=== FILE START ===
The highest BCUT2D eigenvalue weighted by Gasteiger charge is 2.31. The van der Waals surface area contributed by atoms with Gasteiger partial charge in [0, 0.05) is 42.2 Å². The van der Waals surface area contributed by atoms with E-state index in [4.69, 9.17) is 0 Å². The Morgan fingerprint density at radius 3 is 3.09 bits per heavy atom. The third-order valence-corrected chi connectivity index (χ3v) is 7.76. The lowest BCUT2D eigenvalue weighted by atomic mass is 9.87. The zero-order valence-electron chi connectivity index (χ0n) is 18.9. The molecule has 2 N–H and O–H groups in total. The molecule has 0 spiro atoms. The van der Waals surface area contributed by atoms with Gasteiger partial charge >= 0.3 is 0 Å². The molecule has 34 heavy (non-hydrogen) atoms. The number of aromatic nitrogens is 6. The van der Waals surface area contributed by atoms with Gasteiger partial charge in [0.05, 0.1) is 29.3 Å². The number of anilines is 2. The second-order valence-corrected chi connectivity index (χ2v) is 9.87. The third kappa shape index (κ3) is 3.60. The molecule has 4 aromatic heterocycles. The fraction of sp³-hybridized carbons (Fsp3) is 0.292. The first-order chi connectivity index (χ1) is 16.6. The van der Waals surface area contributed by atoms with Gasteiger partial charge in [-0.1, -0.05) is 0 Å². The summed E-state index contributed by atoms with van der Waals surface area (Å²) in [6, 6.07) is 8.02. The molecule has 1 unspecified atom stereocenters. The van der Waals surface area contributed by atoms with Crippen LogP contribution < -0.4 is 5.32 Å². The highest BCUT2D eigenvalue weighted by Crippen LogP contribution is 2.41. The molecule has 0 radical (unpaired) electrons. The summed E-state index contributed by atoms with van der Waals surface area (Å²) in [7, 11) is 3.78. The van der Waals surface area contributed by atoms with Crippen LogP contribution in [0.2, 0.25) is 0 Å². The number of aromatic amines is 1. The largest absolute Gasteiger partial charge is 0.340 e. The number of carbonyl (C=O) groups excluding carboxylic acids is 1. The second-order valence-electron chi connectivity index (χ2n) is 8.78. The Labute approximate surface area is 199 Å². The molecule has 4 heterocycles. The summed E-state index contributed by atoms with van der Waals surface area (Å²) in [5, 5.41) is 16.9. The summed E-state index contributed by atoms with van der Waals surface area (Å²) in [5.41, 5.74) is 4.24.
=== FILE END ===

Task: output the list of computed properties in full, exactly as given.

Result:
The highest BCUT2D eigenvalue weighted by Gasteiger charge is 2.31. The van der Waals surface area contributed by atoms with Gasteiger partial charge in [0, 0.05) is 42.2 Å². The van der Waals surface area contributed by atoms with E-state index in [4.69, 9.17) is 0 Å². The Morgan fingerprint density at radius 3 is 3.09 bits per heavy atom. The third-order valence-corrected chi connectivity index (χ3v) is 7.76. The lowest BCUT2D eigenvalue weighted by atomic mass is 9.87. The zero-order valence-electron chi connectivity index (χ0n) is 18.9. The molecule has 2 N–H and O–H groups in total. The molecule has 0 spiro atoms. The van der Waals surface area contributed by atoms with Gasteiger partial charge >= 0.3 is 0 Å². The molecule has 34 heavy (non-hydrogen) atoms. The number of aromatic nitrogens is 6. The van der Waals surface area contributed by atoms with Gasteiger partial charge in [0.05, 0.1) is 29.3 Å². The number of anilines is 2. The second-order valence-corrected chi connectivity index (χ2v) is 9.87. The third kappa shape index (κ3) is 3.60. The molecule has 4 aromatic heterocycles. The fraction of sp³-hybridized carbons (Fsp3) is 0.292. The first-order chi connectivity index (χ1) is 16.6. The van der Waals surface area contributed by atoms with Gasteiger partial charge in [-0.1, -0.05) is 0 Å². The summed E-state index contributed by atoms with van der Waals surface area (Å²) in [6, 6.07) is 8.02. The molecule has 1 unspecified atom stereocenters. The van der Waals surface area contributed by atoms with Crippen LogP contribution < -0.4 is 5.32 Å². The highest BCUT2D eigenvalue weighted by Crippen LogP contribution is 2.41. The molecule has 0 radical (unpaired) electrons. The summed E-state index contributed by atoms with van der Waals surface area (Å²) in [7, 11) is 3.78. The van der Waals surface area contributed by atoms with Crippen LogP contribution in [0.2, 0.25) is 0 Å². The number of aromatic amines is 1. The largest absolute Gasteiger partial charge is 0.340 e. The number of carbonyl (C=O) groups excluding carboxylic acids is 1. The second-order valence-electron chi connectivity index (χ2n) is 8.78. The Labute approximate surface area is 199 Å². The molecule has 4 heterocycles. The summed E-state index contributed by atoms with van der Waals surface area (Å²) in [5, 5.41) is 16.9. The summed E-state index contributed by atoms with van der Waals surface area (Å²) in [5.41, 5.74) is 4.24.